Georgia Tech inventors have developed several modifications to probe microscopy and force spectroscopy techniques. One of the inventions disclosed is a class of sensors where a simple micromachined membrane structure is used to measure the tip displacement directly, and in a broad band manner eliminating the corruption of this information by the cantilever. Another disclosed technology involves the use of integrated large range electrostatic or piezoelectric actuators that replace the cantilever and the actuator that drives the cantilever previously described, with an integrated actuator which may have a much broader bandwidth. Additionally, for the first time, a complete FIRAT based Probe Microscope System has been disclosed to be used for material characterization, fast nanoscale imaging and imaging biological and chemical fluid samples.
- Optimization of the optical detection sensitivity in air or liquid
- Mini AFM configuration able to form images in very small volumes
- Multi-tip nanosensors with simultaneous, multifunctional capabilities
- Integrated actuator and a robust sensitive probe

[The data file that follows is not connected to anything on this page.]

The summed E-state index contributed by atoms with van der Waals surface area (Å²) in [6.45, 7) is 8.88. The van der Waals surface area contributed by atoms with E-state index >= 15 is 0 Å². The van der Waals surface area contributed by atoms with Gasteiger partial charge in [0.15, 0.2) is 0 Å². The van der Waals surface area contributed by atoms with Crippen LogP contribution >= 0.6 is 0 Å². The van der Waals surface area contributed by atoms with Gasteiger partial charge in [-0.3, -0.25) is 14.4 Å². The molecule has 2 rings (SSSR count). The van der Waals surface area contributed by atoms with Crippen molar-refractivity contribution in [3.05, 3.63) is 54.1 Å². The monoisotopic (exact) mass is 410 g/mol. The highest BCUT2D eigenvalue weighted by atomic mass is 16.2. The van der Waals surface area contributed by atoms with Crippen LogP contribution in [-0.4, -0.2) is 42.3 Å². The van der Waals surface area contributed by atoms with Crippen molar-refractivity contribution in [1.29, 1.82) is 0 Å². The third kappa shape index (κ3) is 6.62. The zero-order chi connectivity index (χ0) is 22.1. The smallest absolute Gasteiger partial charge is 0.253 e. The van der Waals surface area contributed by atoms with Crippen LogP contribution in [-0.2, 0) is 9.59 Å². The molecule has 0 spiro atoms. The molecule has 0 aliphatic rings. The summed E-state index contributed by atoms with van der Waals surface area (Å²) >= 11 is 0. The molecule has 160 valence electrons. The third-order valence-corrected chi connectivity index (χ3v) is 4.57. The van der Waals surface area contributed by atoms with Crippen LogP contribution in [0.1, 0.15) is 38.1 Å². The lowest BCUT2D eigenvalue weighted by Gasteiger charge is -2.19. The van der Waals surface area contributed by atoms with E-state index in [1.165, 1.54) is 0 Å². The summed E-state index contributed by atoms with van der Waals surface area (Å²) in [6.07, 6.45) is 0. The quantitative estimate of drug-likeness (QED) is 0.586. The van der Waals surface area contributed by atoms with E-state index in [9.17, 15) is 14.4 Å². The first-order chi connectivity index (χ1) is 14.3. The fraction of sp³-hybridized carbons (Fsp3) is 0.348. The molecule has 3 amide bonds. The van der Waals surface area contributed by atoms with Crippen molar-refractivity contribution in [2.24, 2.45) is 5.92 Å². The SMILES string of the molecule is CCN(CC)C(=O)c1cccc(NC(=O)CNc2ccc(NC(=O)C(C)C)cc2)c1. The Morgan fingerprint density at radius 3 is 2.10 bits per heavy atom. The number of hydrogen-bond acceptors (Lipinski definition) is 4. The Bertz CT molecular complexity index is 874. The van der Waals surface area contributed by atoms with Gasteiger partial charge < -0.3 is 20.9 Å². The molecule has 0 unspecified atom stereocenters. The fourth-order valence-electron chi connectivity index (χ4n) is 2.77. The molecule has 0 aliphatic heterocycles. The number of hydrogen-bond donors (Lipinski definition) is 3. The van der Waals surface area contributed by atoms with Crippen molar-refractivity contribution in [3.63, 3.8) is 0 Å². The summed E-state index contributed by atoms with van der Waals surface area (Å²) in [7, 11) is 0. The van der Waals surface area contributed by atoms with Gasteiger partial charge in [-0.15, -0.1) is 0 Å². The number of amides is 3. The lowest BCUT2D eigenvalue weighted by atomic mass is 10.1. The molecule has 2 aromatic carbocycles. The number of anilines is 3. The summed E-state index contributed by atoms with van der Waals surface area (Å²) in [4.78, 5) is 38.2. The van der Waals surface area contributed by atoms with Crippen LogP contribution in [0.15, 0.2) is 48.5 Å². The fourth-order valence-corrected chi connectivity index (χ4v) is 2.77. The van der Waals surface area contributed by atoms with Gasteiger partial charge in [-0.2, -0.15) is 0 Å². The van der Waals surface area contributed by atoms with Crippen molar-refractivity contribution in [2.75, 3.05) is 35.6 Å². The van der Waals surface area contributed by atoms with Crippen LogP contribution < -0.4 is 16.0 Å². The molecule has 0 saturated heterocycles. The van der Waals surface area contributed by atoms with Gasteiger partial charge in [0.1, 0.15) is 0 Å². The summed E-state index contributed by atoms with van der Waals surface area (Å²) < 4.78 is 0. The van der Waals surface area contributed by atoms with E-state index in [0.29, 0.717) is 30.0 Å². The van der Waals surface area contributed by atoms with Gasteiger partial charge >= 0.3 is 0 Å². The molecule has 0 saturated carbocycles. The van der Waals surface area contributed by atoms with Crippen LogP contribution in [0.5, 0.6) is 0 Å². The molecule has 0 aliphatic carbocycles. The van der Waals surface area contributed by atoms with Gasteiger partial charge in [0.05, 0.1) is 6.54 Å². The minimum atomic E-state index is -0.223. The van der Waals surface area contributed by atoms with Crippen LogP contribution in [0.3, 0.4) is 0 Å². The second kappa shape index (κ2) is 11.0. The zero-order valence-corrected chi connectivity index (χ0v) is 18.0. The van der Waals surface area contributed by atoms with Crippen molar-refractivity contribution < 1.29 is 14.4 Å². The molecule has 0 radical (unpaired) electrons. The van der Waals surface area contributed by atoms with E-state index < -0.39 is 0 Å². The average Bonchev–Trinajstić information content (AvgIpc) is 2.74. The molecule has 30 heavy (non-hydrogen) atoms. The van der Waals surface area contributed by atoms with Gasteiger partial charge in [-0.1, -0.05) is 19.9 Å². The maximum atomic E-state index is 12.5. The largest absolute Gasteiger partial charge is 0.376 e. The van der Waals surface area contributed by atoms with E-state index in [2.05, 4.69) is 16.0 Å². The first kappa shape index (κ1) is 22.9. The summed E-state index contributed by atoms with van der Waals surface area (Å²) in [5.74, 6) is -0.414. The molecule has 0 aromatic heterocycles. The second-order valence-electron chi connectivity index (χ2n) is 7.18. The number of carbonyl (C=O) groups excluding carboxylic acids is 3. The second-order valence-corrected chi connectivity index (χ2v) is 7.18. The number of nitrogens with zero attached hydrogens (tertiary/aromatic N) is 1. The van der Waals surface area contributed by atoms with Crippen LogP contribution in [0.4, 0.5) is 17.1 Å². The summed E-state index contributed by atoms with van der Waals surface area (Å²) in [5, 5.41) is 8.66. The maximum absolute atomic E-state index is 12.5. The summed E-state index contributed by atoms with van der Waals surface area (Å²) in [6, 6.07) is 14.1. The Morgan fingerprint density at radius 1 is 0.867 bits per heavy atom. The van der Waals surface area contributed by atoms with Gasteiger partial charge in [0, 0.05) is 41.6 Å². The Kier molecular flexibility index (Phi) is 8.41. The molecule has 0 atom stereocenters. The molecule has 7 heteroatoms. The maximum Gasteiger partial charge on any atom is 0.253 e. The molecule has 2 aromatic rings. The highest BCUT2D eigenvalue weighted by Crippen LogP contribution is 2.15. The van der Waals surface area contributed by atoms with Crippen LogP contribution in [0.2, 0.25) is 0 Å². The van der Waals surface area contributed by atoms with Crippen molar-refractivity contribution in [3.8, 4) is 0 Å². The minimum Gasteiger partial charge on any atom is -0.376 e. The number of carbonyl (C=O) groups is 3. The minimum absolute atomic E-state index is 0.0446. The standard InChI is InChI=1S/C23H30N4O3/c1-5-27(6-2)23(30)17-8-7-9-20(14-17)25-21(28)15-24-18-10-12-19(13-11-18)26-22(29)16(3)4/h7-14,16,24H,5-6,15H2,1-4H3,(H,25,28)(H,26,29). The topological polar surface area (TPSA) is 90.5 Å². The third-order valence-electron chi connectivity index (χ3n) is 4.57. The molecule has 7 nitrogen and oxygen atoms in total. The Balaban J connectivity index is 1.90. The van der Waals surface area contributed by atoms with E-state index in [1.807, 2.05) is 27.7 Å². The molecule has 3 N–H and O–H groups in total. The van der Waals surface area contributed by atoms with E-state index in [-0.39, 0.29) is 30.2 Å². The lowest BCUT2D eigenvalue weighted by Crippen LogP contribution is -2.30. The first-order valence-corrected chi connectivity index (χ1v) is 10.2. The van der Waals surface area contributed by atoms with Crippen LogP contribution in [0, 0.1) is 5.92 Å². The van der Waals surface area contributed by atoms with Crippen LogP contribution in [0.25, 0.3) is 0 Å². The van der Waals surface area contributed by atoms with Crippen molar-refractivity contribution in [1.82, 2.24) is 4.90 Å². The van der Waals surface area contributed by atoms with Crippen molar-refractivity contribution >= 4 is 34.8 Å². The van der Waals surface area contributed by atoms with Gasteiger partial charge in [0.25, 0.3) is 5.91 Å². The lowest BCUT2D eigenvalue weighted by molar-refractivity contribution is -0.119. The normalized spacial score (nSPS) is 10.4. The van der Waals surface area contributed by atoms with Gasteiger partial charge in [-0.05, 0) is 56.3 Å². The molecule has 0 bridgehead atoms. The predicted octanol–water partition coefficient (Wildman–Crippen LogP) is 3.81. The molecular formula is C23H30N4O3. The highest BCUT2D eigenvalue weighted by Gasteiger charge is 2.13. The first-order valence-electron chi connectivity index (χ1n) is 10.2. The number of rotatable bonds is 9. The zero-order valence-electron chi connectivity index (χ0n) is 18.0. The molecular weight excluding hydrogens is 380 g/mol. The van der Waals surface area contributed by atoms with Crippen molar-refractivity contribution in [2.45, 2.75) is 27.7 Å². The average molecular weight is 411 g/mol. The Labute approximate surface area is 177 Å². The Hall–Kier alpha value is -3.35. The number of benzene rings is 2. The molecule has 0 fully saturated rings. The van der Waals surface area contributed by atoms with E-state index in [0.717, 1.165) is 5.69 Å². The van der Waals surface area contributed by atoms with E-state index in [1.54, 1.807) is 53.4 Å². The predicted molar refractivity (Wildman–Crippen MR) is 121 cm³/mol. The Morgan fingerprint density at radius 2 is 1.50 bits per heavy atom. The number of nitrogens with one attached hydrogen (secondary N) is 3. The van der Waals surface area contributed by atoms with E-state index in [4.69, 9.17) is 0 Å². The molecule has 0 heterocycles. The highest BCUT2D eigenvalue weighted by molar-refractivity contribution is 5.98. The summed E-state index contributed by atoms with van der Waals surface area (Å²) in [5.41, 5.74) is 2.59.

- Life sciences
- Material science
- Drug discovery
Most of the scanning probe microscopy (SPM) and atomic force microscopy (AFM) techniques rely on measurements of the deflection of a microcantilever with a sharp tip. Therefore, the resulting force data depends on the dynamic properties of the cantilever. This has limitations because cantilevers are resonant vibrating structures and provide only the related information. It is necessary to have the ability to rapidly scan over large samples while detecting forces to generate feedback signals. Additionally, there exists a need to increase the sensitivity of optical displacement detection as well as improve the design and fabrication process for the integrated force sensors for probe microscopes. Lastly, there is an unmet need for a complete system that uses Force Sensing Integrated Readout and Active Tip (FIRAT).